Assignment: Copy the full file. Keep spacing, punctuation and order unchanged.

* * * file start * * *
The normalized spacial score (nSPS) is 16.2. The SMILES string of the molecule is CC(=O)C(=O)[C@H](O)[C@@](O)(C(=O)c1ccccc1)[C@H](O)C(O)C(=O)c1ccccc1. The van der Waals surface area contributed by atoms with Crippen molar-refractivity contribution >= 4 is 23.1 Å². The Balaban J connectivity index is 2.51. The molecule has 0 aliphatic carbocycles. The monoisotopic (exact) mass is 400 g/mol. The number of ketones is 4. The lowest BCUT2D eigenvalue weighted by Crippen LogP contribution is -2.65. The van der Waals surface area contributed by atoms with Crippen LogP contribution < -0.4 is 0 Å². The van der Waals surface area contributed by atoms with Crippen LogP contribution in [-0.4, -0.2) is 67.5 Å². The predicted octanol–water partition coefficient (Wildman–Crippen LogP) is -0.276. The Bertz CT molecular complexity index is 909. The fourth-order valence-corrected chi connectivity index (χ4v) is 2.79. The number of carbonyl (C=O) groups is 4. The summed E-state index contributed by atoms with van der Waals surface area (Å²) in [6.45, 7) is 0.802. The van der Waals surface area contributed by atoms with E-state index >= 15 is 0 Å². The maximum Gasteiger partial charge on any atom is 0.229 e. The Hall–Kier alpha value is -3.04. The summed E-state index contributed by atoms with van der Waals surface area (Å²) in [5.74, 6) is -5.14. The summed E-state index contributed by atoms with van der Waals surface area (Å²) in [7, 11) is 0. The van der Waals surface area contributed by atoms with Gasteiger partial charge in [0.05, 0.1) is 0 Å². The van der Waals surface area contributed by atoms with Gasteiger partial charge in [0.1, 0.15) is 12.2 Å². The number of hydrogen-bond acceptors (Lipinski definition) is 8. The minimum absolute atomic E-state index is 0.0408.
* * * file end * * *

The normalized spacial score (nSPS) is 16.2. The SMILES string of the molecule is CC(=O)C(=O)[C@H](O)[C@@](O)(C(=O)c1ccccc1)[C@H](O)C(O)C(=O)c1ccccc1. The van der Waals surface area contributed by atoms with Crippen molar-refractivity contribution >= 4 is 23.1 Å². The Balaban J connectivity index is 2.51. The molecule has 0 aliphatic carbocycles. The monoisotopic (exact) mass is 400 g/mol. The number of ketones is 4. The lowest BCUT2D eigenvalue weighted by Crippen LogP contribution is -2.65. The van der Waals surface area contributed by atoms with Crippen LogP contribution < -0.4 is 0 Å². The van der Waals surface area contributed by atoms with Crippen LogP contribution in [-0.4, -0.2) is 67.5 Å². The predicted octanol–water partition coefficient (Wildman–Crippen LogP) is -0.276. The Bertz CT molecular complexity index is 909. The fourth-order valence-corrected chi connectivity index (χ4v) is 2.79. The number of carbonyl (C=O) groups is 4. The summed E-state index contributed by atoms with van der Waals surface area (Å²) in [6.45, 7) is 0.802. The van der Waals surface area contributed by atoms with E-state index >= 15 is 0 Å². The maximum Gasteiger partial charge on any atom is 0.229 e. The Hall–Kier alpha value is -3.04. The summed E-state index contributed by atoms with van der Waals surface area (Å²) in [5.74, 6) is -5.14. The summed E-state index contributed by atoms with van der Waals surface area (Å²) in [7, 11) is 0. The van der Waals surface area contributed by atoms with Gasteiger partial charge in [0.05, 0.1) is 0 Å². The van der Waals surface area contributed by atoms with Gasteiger partial charge in [0.1, 0.15) is 12.2 Å². The number of hydrogen-bond acceptors (Lipinski definition) is 8. The minimum absolute atomic E-state index is 0.0408.